Can grapefruit juice prevent weight gain?
By Paris Owen, Nutrition Student.
The Grapefruit Juice Diet, otherwise known as the ‘Hollywood Diet’ has existed for over 80 years. It claims that an enzyme within grapefruit juice can ‘shed fat’ resulting in the loss of a whopping ‘10 pounds (4.5kg) in 10 days’. Although previously disregarded as a fad diet, new research warrants grapefruit juice may play a greater role in weight loss than we once thought.
Leading researchers Andreas Stahl and Joseph Napoli from the University of California in Berkeley recently studied the affects of grapefruit juice on mice fed high fat diets. They wanted to test the magical ‘slimming’ properties of grapefruit, which were previously backed a small number of conflicting human studies. The researchers state they were ‘skeptical’ going into the study, however the results were so surprising that many of their recordings had to be re-checked!
o Mice were divided into groups, which were fed either pulp-free grapefruit juice or water.
o They were placed on a high fat diet (60% from fat) for 100 days.
o Results found that mice fed a high-fat diet gained 18% less weight when they drank pulp-free grapefruit juice compared with mice that drank water.
o Juice-drinking mice also showed better levels of blood sugars, insulin (a hormone responsible for the storage of fat) and triglycerides (fats associated with ‘plaque’ build-up in arteries).
o Researchers determined the compound naringin was responsible for improved blood sugar, insulin and triglycerides, however the compound responsible for weight loss is unknown.
This study provides evidence that grapefruit juice plays a role in weight gain prevention when mice consume a high fat or ‘westernised’ type of diet. It should be noted that this study does not reflect results found in previous human studies, which have shown to be conflicting. It should also be noted that the California Grapefruit Growers Cooperative funded the study. Although researchers state the funders had no control over the study, results should be treated with caution.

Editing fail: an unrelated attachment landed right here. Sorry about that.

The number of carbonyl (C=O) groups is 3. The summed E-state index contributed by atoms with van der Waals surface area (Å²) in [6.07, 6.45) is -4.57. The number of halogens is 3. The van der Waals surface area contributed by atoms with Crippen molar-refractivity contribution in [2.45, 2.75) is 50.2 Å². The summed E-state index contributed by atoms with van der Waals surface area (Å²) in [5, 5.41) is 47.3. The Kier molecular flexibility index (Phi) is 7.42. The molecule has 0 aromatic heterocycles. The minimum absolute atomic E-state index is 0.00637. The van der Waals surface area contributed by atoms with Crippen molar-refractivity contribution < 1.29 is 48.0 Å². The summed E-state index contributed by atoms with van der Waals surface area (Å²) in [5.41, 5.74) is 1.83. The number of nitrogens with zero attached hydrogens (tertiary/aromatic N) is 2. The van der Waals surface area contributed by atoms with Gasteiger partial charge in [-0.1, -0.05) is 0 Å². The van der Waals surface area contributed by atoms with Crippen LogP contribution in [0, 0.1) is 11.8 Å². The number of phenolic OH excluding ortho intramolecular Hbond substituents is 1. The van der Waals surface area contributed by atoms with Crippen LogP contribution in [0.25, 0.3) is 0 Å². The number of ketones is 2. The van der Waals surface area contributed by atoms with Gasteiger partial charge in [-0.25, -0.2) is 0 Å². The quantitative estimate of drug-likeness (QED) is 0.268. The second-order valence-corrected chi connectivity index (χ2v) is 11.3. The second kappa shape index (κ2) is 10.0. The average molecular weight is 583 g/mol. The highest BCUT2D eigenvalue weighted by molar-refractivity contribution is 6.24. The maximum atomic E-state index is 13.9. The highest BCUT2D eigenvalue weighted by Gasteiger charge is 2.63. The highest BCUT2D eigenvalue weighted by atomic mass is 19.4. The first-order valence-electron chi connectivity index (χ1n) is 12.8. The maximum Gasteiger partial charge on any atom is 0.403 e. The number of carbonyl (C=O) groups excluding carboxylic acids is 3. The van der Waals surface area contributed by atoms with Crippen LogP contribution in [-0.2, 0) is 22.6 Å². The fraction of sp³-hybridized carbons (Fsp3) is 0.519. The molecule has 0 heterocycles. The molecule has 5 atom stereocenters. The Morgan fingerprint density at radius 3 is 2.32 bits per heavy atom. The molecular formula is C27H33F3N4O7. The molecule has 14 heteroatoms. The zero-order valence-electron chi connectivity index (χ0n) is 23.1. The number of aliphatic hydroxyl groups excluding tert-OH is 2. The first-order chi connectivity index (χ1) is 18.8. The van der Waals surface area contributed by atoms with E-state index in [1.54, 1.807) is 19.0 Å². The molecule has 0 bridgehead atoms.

Although this study shows grapefruit can prevent some weight gain in mice, it does not reflect what would typically happen in humans. Most studies in humans at the moment are conflicting and more research needs to be done. So there’s no need to start guzzling litres of grapefruit juice just yet! Grapefruit can however be incorporated into your diet to add more variety, colour, flavour and nutrients!
HOW TO EAT MORE GRAPEFRUIT THIS SUMMER
- Make a fresh fruit salad including grapefruit, strawberries, blueberries, grapes, pineapple and orange.
- Feeling something a little sweeter? Try a refreshing grapefruit sorbet.
- Make some grapefruit ice cubes by chopping up and popping in the freezer.
- Toss pieces of grapefruit in with your salad at lunch or dinner. Don’t be afraid to add other pieces of fruit like pear, mango and watermelon to compliment your summer salad!
- Quench your thirst with a nutrient-packed grapefruit juice.
GRAPEFRUIT HAS BOTH ADVANTAGES & DISADVANTAGES
o High in vitamin C, which is a powerful antioxidant shown to reduce severity of cold symptoms.
o High in vitamin A, which helps to maintain healthy skin and promotes good vision.
o High in lycopene, an antioxidant shown to reduce the risk of developing prostate cancer (red and pink varieties only).
o High in a soluble fibre, called pectin that can help to lower LDL cholesterol, or ‘bad’ cholesterol.
o Very low in calories, providing about 40 calories for a half a medium size piece compared to an average of 70 calories for other types of fruit.
o Grapefruit juice can make certain pharmaceutical medications stronger by inhibiting the enzyme, which is used to break them down. It is therefore important that you consult with your GP if taking medication prior to introducing grapefruit juice into your diet.
o Grapefruit can be a bit bitter depending on the colour. If you have a sweeter tooth, choose pink or red varieties.
Hi fellow food lovers! My name is Paris Owen and I am currently undertaking a Masters in Nutrition and Dietetics at University of Wollongong. I am also a university-qualified Nutritionist, graduating last year with a Bachelor of Science in Nutrition. I work with Body Bloom, a women’s fitness training group, providing specialised sports nutrition advice and meal plans. Bondi Farmers Markets is where you will find me on Saturdays making nutritious goodies with an incredible team at the Inside Out Nutritious Goods stall.
I like to take an evidence-based approach for nutritional recommendations to ensure the best health outcomes for each unique individual. I also like to approach health in a holistic way incorporating physical, mental and spiritual wellbeing. In the future, I will become an Accredited Practicing Dietitian, working in the public health system and eventually, in private practice. I am particularly interested in food allergies and intolerances and sports nutrition, however there are so many other areas I am yet to discover!
Chudnovskiy, R, Thompson, A, Tharp, K, Hellerstein, M, Napoli, Stahl, A 2014, ‘Consumption of Clarified Grapefruit Juice Ameliorates High-Fat Diet Induced Insulin Resistance and Weight Gain in Mice’, PLoS ONE, vol. 9, no. 10, pp. 1-11.
Sarah Yang 2014, Grapefruit juice stems weight gain in mice fed a high-fat diet, UC Berkeley News Center, viewed 1 November 2014, <http://newscenter.berkeley.edu/2014/10/08/grapefruit-juice-stems-weight-gain/>.
Megan Ware & Helen Yuan 2014, What are the health benefits of grapefruit?, Medical News Today, viewed 5 November 2014, <http://www.medicalnewstoday.com/articles/280882.php>.